Intangible Greatness in Cinema

An article in the July 2011 issue of Harper's Magazine asks "When is a Movie Great?" This article, by movie maven David Thomson, skirts the issue for the most part by declaring what isn't great about a given movie: "Hot on Friday, compost by Monday." And he brings up a few oldies that are undeniably great ones: The Birth of a Nation. The Nights Of the Hunter. Citizen Kane.


He does examine briefly the lure and pitfalls of declaring movie greatness: Technology (special effects) a la Avatar. Jaws, being released on a massive scale; thus seeming "greatness" is thrust on it. Publicity comparatives, i.e., The Social Network is the new Citizen Kane. Great acting, as in The King's Speech.

But, really, what does he believe constitutes cinematic greatness? What's great about Citizen Kane, for instance, that isn't about The King's Speech? He throws out the term "endurance," i.e., the test of time. And he indirectly isolates the nebulous term art.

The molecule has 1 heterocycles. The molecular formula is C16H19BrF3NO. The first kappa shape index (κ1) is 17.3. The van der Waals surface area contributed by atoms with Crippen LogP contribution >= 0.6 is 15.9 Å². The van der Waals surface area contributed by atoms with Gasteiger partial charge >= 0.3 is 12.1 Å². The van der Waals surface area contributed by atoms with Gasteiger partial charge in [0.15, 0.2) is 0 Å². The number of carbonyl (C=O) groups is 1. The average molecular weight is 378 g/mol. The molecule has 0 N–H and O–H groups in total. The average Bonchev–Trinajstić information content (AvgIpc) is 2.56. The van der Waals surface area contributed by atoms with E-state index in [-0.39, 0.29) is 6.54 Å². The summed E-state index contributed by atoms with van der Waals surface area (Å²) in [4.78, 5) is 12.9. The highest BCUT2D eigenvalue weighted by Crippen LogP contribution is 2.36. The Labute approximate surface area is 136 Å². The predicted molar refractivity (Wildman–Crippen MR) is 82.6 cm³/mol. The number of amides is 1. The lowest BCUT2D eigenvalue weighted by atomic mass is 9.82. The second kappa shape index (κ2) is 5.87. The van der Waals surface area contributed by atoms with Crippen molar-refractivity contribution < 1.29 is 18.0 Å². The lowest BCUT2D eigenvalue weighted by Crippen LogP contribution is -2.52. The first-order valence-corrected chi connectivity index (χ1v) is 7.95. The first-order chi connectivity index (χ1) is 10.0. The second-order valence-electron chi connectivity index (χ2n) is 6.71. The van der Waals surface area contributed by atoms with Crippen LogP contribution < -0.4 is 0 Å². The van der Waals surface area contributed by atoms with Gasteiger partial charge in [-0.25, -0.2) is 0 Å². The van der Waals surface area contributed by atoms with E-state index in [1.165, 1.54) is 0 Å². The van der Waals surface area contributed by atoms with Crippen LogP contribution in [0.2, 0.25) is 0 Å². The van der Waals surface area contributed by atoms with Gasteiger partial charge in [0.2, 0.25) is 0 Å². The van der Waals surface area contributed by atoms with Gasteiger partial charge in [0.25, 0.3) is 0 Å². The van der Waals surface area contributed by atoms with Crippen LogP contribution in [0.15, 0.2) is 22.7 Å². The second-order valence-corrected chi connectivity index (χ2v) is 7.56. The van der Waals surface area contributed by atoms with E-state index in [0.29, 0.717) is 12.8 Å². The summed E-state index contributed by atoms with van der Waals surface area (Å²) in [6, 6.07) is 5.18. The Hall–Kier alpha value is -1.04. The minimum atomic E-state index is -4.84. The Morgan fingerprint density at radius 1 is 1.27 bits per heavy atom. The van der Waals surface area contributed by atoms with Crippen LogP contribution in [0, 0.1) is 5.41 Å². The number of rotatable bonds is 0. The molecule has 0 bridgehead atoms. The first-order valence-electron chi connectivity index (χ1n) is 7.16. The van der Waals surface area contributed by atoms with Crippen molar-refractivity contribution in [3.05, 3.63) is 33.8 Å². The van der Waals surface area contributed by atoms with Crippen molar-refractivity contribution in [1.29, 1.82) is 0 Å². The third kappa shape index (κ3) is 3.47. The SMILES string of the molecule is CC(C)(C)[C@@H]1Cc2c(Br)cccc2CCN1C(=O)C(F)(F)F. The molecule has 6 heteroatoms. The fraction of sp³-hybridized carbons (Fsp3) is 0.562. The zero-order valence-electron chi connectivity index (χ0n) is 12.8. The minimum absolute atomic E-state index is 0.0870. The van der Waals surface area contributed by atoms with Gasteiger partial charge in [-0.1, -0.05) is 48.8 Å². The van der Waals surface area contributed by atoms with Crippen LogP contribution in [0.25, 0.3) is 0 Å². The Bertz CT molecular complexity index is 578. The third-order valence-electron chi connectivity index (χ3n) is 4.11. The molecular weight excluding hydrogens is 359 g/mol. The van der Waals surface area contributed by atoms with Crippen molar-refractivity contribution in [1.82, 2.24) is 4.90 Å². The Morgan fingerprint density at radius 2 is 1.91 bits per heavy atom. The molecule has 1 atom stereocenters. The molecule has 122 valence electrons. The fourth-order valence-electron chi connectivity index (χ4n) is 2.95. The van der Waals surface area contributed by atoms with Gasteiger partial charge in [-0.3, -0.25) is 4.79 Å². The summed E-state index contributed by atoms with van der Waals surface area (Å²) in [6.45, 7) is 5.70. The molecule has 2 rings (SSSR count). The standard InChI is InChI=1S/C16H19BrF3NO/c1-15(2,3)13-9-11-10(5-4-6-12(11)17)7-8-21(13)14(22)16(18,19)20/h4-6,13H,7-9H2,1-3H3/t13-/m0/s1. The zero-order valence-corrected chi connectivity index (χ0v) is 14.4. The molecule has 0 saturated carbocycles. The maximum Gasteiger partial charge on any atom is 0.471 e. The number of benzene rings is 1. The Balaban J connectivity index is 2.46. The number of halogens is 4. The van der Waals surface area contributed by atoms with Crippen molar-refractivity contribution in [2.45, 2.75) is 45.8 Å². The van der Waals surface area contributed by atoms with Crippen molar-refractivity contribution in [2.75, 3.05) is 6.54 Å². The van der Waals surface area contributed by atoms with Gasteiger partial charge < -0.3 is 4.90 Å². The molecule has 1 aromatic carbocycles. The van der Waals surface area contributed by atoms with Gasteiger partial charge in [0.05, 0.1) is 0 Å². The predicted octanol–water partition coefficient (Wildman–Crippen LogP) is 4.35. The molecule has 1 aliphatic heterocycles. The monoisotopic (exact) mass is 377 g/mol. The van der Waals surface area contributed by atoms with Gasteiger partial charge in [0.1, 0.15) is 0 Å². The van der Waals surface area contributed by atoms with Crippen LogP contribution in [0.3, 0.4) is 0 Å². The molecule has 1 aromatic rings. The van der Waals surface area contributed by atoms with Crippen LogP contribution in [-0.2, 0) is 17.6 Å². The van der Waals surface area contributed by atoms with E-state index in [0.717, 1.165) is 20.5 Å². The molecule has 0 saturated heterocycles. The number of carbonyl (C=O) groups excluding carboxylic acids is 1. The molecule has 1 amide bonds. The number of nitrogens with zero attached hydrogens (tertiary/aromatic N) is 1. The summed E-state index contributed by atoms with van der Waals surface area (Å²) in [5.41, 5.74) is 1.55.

I think I have a decent handle on greatness in print, but War and Peace in print doesn't equate to its cinematic weak sister. Still, some common ground exists between print and film: a story told in such a way that it transcends era. A tale that reaches into the depths of humanity's nature. A combination of scene, narrative, and setting.

The trouble with such declarations, regardless of medium, is that greatness is an intangible. We know when we're in the midst of it, but analyzing it, depicting it – that's another matter.


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